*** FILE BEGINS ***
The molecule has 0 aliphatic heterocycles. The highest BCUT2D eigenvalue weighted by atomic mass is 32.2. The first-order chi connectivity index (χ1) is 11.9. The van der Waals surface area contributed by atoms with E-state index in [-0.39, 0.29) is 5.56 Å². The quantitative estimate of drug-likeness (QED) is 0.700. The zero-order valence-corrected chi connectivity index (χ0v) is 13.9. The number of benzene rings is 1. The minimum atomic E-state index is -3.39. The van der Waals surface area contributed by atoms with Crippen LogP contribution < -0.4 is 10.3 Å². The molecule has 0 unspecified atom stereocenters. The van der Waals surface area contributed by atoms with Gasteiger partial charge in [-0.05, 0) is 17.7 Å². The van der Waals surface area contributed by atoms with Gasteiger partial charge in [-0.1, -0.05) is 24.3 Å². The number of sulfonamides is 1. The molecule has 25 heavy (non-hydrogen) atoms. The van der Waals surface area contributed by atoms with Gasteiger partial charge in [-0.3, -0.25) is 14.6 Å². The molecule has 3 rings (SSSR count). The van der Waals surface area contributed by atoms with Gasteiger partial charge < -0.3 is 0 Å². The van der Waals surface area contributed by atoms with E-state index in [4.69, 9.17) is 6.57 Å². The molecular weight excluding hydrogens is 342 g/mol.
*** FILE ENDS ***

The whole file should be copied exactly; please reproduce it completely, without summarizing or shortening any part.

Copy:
The molecule has 0 aliphatic heterocycles. The highest BCUT2D eigenvalue weighted by atomic mass is 32.2. The first-order chi connectivity index (χ1) is 11.9. The van der Waals surface area contributed by atoms with E-state index in [-0.39, 0.29) is 5.56 Å². The quantitative estimate of drug-likeness (QED) is 0.700. The zero-order valence-corrected chi connectivity index (χ0v) is 13.9. The number of benzene rings is 1. The minimum atomic E-state index is -3.39. The van der Waals surface area contributed by atoms with Crippen LogP contribution < -0.4 is 10.3 Å². The molecule has 0 unspecified atom stereocenters. The van der Waals surface area contributed by atoms with Gasteiger partial charge in [-0.05, 0) is 17.7 Å². The van der Waals surface area contributed by atoms with Gasteiger partial charge in [-0.1, -0.05) is 24.3 Å². The number of sulfonamides is 1. The molecule has 25 heavy (non-hydrogen) atoms. The van der Waals surface area contributed by atoms with Gasteiger partial charge in [-0.3, -0.25) is 14.6 Å². The molecule has 3 rings (SSSR count). The van der Waals surface area contributed by atoms with Gasteiger partial charge < -0.3 is 0 Å². The van der Waals surface area contributed by atoms with E-state index in [4.69, 9.17) is 6.57 Å². The molecular weight excluding hydrogens is 342 g/mol.